Alice, a small white baby with brown hair is looking at the camera with eyes open wearing a white long sleeved vest and light blue jeans. On Alice's jeans is a white and purple Snuza Hero MD breathing monitor.
Alice wearing the Snuza Hero MD

Do you have any ideas for what to get parents-to-be or new parents for Christmas? Share them in the comments to help other readers with their gift shopping! 

This post contains affiliate links. This means that we receive a percentage of the revenue made from purchasing products when you click on a link. This does not affect you as the consumer or the price of the product or service. It is also not a paid for promotion or a collaboration/advert.

Going To Big Events With A Newborn

For some parents of newborns, there will be events that you wish to attend but are worried about taking your new bundle of joy with you. Whether it be a summer fair or a big event for your town or city, a fireworks display or a Christmas light switch on, attending with a brand new baby in tow means lots more things to think about! Big events typically mean lots of noise and lots of things going on, which can be overwhelming for your little one! 

Despite many stressful events surrounding Alice’s health, we have still managed to get out and about with her. Alex and I crave normality and for us, going out and about to our favourite events gives us that little bit of much-needed normality in what has been a stressful couple of months. But how do you safely take your precious bundle of joy to significant events and on busy days out? Well, here we share products and tips that have really helped us! 

1. A suitable baby carrier

Alice has two baby carriers, one which I use with her when out and about, and the other one is Alex’s favourite. For me, the Ergobaby Omni 360 is the best baby carrier for many reasons. Firstly, as the carrier is structured, I can safely carry Alice despite being a wheelchair user without risking any dislocations. Secondly, the pouch on the front of the carrier is large enough to put cards, passports, phones and other small but essential things in there and keep them on me. Not only is this excellent safety-wise, but it’s also an excellent feature for when travelling and at large events. For example, I used the Ergobaby when taking Alice to her first football match. In addition, the carrier is easy to get babies in and out of. This meant that Alice had lots of time out of the Ergobaby that day!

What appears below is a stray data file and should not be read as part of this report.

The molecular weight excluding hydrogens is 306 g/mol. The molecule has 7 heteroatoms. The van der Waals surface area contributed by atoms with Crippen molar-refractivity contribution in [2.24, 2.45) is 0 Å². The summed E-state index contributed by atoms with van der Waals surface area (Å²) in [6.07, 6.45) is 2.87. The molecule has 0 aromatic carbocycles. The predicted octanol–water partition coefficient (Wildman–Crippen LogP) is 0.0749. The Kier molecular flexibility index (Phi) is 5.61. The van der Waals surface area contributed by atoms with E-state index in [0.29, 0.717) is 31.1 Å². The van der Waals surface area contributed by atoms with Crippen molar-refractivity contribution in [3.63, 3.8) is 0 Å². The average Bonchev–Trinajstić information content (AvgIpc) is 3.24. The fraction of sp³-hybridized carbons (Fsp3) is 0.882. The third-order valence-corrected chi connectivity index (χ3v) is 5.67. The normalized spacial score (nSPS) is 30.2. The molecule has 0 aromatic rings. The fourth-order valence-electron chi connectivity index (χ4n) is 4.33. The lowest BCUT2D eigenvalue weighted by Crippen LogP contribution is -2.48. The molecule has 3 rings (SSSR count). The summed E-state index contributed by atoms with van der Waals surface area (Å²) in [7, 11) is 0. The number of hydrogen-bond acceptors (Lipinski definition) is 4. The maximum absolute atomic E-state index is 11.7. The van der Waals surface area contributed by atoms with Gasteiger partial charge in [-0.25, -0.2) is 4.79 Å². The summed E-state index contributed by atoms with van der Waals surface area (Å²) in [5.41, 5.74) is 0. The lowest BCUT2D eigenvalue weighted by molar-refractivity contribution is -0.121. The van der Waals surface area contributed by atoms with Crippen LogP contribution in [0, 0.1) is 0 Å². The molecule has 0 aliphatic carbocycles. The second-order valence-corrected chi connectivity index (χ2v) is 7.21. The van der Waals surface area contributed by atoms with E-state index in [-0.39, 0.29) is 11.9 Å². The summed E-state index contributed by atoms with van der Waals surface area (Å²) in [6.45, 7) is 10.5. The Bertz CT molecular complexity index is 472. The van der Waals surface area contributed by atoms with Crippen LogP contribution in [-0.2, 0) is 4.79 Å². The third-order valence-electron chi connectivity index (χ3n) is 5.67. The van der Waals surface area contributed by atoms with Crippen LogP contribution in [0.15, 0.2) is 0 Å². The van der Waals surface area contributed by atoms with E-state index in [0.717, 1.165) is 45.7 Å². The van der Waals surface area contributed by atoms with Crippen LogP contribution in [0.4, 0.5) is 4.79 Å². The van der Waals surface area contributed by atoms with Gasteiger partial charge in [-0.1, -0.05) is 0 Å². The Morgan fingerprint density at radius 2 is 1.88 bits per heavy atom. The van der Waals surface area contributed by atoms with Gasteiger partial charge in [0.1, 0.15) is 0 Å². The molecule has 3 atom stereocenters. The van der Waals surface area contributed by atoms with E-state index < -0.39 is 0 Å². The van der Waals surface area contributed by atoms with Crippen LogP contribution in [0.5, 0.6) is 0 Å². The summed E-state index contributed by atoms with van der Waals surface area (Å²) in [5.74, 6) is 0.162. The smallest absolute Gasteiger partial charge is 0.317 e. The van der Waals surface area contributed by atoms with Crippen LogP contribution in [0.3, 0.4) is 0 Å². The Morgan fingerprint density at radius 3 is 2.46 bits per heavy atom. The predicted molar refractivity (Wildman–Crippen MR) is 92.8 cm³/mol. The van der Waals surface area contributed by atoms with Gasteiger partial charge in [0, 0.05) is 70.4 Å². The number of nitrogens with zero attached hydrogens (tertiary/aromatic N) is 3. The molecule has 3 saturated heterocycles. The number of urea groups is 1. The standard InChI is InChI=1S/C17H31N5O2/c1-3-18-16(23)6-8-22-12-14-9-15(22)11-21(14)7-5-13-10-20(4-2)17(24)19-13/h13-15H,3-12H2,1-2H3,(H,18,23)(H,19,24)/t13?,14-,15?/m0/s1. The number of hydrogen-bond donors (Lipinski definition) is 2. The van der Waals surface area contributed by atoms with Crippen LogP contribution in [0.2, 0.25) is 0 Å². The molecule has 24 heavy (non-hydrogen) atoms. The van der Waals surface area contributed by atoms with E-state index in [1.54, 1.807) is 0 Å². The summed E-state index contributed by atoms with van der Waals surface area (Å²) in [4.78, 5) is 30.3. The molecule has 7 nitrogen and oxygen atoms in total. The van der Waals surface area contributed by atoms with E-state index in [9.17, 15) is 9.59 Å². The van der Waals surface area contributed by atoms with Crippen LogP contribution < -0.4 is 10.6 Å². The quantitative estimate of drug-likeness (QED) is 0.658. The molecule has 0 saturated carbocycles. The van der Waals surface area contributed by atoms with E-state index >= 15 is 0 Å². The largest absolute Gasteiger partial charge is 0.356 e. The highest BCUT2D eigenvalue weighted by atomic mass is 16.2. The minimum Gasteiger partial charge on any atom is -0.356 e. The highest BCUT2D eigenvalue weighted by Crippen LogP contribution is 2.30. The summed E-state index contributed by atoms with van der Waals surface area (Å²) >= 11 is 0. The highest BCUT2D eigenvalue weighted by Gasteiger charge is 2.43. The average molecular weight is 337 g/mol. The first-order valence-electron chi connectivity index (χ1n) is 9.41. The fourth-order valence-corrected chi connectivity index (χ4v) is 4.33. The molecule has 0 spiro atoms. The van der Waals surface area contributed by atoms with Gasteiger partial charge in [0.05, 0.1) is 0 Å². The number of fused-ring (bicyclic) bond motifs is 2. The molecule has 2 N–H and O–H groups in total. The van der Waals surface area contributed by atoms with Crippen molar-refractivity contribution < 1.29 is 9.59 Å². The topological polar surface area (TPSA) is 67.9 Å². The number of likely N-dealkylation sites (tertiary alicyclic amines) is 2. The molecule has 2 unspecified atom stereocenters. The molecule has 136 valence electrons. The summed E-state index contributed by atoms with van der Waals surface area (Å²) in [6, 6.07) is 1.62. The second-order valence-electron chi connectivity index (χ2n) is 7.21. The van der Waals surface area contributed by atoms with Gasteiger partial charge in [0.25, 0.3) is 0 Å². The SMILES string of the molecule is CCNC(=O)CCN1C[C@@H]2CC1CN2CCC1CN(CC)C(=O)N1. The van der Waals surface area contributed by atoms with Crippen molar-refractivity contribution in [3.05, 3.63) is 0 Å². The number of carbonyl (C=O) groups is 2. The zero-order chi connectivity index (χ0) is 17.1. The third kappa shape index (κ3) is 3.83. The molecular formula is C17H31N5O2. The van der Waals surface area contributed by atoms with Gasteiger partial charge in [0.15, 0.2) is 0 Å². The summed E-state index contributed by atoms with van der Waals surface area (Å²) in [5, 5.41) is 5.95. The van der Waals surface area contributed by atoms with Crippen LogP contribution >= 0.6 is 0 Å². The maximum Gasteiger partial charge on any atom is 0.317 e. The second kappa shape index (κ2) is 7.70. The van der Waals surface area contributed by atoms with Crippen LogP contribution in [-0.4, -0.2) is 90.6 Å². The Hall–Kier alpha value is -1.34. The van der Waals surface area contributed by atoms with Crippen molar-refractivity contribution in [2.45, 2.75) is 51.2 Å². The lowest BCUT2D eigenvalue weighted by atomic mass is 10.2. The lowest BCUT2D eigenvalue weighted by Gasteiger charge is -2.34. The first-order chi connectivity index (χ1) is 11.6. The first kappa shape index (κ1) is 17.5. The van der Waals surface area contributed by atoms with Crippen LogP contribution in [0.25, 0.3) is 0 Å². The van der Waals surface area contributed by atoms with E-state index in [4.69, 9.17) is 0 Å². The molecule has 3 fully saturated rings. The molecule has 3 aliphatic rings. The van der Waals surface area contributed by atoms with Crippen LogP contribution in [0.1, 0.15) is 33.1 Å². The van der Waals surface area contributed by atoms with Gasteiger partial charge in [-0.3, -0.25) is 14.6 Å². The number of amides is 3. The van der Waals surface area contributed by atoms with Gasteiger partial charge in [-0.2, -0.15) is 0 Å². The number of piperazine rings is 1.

a selfie Steph, a white woman with brown and blonde hair wearing a black baby carrier with Alice, a small baby with brown hair and wearing a white jacket inside. The baby carrier has blue and blue ear defenders and a blue Chelsea bib attached to it.
Alice in the Ergobaby!

Whilst I absolutely adore the Ergobaby, Alex loves the wrap style carriers, so we also have the Hana Baby Wrap, which he uses with Alice when we’re out and about. However, he is going to try the Ergobaby later this month when we go to London! The wrap style is great as it can be used with smaller babies subject to clearance from a medical professional. It also allows little ones to be held in many different positions and closer to whoever is wearing them. However, I found that as a wheelchair user, the wrap style isn’t that safe until little ones can hold their head up, which is why Alice is carried by Alex a lot more than by me!